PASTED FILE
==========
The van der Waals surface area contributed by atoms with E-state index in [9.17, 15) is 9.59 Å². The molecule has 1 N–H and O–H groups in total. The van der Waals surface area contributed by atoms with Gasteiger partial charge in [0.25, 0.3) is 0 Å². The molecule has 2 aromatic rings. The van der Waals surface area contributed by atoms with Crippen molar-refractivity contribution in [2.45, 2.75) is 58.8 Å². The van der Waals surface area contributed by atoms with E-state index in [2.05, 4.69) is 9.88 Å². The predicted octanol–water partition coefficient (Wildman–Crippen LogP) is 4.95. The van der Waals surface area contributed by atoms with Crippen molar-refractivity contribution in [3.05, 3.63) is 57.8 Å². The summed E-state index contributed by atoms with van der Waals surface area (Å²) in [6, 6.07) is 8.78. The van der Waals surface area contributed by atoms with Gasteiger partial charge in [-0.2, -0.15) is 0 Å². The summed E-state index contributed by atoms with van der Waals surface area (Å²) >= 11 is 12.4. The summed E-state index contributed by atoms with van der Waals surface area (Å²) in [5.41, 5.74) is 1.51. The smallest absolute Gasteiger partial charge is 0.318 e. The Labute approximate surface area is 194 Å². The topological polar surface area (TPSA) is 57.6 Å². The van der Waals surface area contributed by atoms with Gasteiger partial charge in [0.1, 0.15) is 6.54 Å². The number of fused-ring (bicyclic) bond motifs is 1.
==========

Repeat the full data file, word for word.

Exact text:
The van der Waals surface area contributed by atoms with E-state index in [9.17, 15) is 9.59 Å². The molecule has 1 N–H and O–H groups in total. The van der Waals surface area contributed by atoms with Gasteiger partial charge in [0.25, 0.3) is 0 Å². The molecule has 2 aromatic rings. The van der Waals surface area contributed by atoms with Crippen molar-refractivity contribution in [2.45, 2.75) is 58.8 Å². The van der Waals surface area contributed by atoms with E-state index in [2.05, 4.69) is 9.88 Å². The predicted octanol–water partition coefficient (Wildman–Crippen LogP) is 4.95. The van der Waals surface area contributed by atoms with Crippen molar-refractivity contribution in [3.05, 3.63) is 57.8 Å². The summed E-state index contributed by atoms with van der Waals surface area (Å²) in [6, 6.07) is 8.78. The van der Waals surface area contributed by atoms with Gasteiger partial charge in [-0.2, -0.15) is 0 Å². The summed E-state index contributed by atoms with van der Waals surface area (Å²) >= 11 is 12.4. The summed E-state index contributed by atoms with van der Waals surface area (Å²) in [5.41, 5.74) is 1.51. The smallest absolute Gasteiger partial charge is 0.318 e. The Labute approximate surface area is 194 Å². The topological polar surface area (TPSA) is 57.6 Å². The van der Waals surface area contributed by atoms with Gasteiger partial charge in [0.1, 0.15) is 6.54 Å². The number of fused-ring (bicyclic) bond motifs is 1.